Kenya: Weapons, Drugs on Norway-flagged Ship

Maritime Activity Reports, Inc.

September 23, 2015

Kenyan security agents have found an unspecified amount of weapons and drugs on a Norwegian-flagged ship they intercepted last week, a senior police officer said.

East Africa has become a key export route for Afghan heroin destined for Europe. Coastguards and navies from the region, short of funds and anti-trafficking expertise, have struggled to stem the flow of drugs through their waters.

Kenyan authorities boarded the Hoegh Transporter, owned and operated by Norway's Hoegh Autoliners, last Thursday saying it was suspected of carrying drugs and firearms.

"We cannot tell how many weapons have been recovered because the exercise is still ongoing and we don't want to jeopardise it by giving incomplete information," Francis Wanjohi, Coast regional police commander, told Reuters late on Tuesday.

"For the drugs they have to weighed to establish how much they are, and then tested to determine which exact type they are."

A Hoegh Autoliners spokeswoman declined to comment on the police report as the investigation was still ongoing.

In a statement, Hoegh Autoliners said its Chinese crew had been cooperating since Thursday with authorities who were inspecting cargo being offloaded from the ship at the Indian Ocean hub of Mombasa.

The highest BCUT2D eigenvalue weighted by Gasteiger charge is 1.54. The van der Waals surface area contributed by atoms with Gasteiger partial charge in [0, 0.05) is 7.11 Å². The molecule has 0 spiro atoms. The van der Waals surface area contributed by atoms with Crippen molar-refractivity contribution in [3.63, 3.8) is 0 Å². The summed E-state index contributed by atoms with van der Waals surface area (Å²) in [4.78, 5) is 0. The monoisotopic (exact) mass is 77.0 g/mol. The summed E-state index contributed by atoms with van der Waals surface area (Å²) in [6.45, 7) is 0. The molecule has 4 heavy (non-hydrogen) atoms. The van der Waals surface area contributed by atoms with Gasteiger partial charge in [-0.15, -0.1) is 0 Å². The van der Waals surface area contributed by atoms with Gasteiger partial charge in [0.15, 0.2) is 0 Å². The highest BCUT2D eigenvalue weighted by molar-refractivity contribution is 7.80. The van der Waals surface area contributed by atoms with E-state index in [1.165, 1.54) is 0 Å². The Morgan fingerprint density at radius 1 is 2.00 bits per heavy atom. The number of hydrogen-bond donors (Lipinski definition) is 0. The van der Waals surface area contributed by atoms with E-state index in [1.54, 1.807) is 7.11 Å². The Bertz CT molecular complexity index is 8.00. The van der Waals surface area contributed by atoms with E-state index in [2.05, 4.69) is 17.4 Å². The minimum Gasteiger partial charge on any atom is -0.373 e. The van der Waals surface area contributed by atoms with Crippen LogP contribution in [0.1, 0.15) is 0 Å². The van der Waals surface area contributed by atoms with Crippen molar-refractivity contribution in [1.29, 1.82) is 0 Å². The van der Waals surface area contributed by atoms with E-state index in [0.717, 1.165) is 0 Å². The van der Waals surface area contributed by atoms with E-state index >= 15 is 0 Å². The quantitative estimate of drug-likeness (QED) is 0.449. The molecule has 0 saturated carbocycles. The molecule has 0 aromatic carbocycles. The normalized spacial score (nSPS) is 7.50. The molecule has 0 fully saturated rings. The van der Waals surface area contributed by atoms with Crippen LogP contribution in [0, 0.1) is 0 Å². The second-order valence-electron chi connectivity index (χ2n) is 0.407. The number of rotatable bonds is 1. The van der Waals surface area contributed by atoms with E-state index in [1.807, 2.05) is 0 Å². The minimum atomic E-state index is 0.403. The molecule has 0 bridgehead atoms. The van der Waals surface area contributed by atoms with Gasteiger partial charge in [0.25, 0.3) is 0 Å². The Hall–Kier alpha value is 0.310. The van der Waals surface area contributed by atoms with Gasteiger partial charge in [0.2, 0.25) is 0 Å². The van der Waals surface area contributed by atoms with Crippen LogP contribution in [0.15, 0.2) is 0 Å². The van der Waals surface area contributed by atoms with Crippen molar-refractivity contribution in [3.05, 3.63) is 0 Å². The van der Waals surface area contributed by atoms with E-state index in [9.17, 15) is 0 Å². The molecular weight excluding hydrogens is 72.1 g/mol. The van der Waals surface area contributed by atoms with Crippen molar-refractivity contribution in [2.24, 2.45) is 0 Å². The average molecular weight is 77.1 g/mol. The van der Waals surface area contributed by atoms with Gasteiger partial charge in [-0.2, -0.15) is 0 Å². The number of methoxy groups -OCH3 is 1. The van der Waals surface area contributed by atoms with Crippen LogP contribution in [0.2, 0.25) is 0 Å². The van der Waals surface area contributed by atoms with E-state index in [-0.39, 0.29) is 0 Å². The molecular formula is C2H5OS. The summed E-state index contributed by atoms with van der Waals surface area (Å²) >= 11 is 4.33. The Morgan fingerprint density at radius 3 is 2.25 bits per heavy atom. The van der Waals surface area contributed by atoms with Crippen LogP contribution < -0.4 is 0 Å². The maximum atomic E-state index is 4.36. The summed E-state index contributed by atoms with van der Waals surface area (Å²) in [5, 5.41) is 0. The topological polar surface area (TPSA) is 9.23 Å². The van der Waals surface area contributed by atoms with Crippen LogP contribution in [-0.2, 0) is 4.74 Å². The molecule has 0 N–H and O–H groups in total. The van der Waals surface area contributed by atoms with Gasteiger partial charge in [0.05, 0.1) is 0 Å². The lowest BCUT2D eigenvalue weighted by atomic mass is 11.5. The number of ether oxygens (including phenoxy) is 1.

"We look forward to the speedy completion of the search so that our vessel can resume her sailing schedule," it said.

The ship had sailed from Mumbai, India.

In July, Kenyan police seized 341.7 kg of heroin hidden in the diesel tank of a ship, the biggest single seizure of drugs at Mombasa.

Heroin is typically transported from Pakistan and Iran to East Africa, known for its poor border and maritime surveillance, and on to Europe.

Last November, an Australian Navy warship patrolling Indian Ocean waters seized heroin worth $158 million. Another Australian warship raided a dhow with 1,023 kg of heroin on board near Kenya in April 2014.

Mombasa handles imports of fuel and other goods and exports of tea and coffee from the entire East African region.
 

By Joseph Akwiri

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